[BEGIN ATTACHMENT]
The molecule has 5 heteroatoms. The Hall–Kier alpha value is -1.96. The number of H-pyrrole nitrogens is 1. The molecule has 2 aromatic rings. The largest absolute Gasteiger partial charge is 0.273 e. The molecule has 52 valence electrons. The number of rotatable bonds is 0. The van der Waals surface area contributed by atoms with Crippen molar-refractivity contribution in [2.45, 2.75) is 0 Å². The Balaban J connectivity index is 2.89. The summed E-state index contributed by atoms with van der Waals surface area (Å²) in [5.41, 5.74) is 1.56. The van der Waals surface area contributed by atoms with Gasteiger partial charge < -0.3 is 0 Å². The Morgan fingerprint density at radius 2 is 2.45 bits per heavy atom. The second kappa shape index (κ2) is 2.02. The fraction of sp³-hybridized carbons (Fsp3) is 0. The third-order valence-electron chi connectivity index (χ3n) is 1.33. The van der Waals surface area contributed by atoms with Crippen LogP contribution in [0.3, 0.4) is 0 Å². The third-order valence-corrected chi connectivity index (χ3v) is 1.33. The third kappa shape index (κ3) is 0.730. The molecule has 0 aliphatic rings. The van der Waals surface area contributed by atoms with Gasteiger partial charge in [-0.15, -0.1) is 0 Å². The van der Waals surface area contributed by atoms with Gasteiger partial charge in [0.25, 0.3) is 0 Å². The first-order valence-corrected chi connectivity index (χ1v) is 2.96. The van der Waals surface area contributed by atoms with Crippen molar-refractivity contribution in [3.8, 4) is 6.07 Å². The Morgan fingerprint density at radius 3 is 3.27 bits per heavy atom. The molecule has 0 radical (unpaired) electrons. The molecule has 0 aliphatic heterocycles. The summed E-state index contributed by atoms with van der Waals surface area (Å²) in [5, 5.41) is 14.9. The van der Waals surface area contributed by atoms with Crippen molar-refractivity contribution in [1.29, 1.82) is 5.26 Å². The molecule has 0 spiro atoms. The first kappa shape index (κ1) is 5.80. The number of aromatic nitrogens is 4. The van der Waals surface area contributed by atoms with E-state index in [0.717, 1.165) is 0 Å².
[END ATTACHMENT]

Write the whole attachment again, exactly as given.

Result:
The molecule has 5 heteroatoms. The Hall–Kier alpha value is -1.96. The number of H-pyrrole nitrogens is 1. The molecule has 2 aromatic rings. The largest absolute Gasteiger partial charge is 0.273 e. The molecule has 52 valence electrons. The number of rotatable bonds is 0. The van der Waals surface area contributed by atoms with Crippen molar-refractivity contribution in [2.45, 2.75) is 0 Å². The Balaban J connectivity index is 2.89. The summed E-state index contributed by atoms with van der Waals surface area (Å²) in [5.41, 5.74) is 1.56. The van der Waals surface area contributed by atoms with Gasteiger partial charge < -0.3 is 0 Å². The Morgan fingerprint density at radius 2 is 2.45 bits per heavy atom. The second kappa shape index (κ2) is 2.02. The fraction of sp³-hybridized carbons (Fsp3) is 0. The third-order valence-electron chi connectivity index (χ3n) is 1.33. The van der Waals surface area contributed by atoms with Crippen LogP contribution in [0.3, 0.4) is 0 Å². The third-order valence-corrected chi connectivity index (χ3v) is 1.33. The third kappa shape index (κ3) is 0.730. The molecule has 0 aliphatic rings. The van der Waals surface area contributed by atoms with Gasteiger partial charge in [-0.15, -0.1) is 0 Å². The van der Waals surface area contributed by atoms with Gasteiger partial charge in [0.25, 0.3) is 0 Å². The first-order valence-corrected chi connectivity index (χ1v) is 2.96. The van der Waals surface area contributed by atoms with Crippen molar-refractivity contribution in [3.8, 4) is 6.07 Å². The Morgan fingerprint density at radius 3 is 3.27 bits per heavy atom. The molecule has 0 radical (unpaired) electrons. The molecule has 0 aliphatic heterocycles. The summed E-state index contributed by atoms with van der Waals surface area (Å²) in [5, 5.41) is 14.9. The van der Waals surface area contributed by atoms with Crippen molar-refractivity contribution in [1.29, 1.82) is 5.26 Å². The molecule has 0 spiro atoms. The first kappa shape index (κ1) is 5.80. The number of aromatic nitrogens is 4. The van der Waals surface area contributed by atoms with E-state index in [0.717, 1.165) is 0 Å².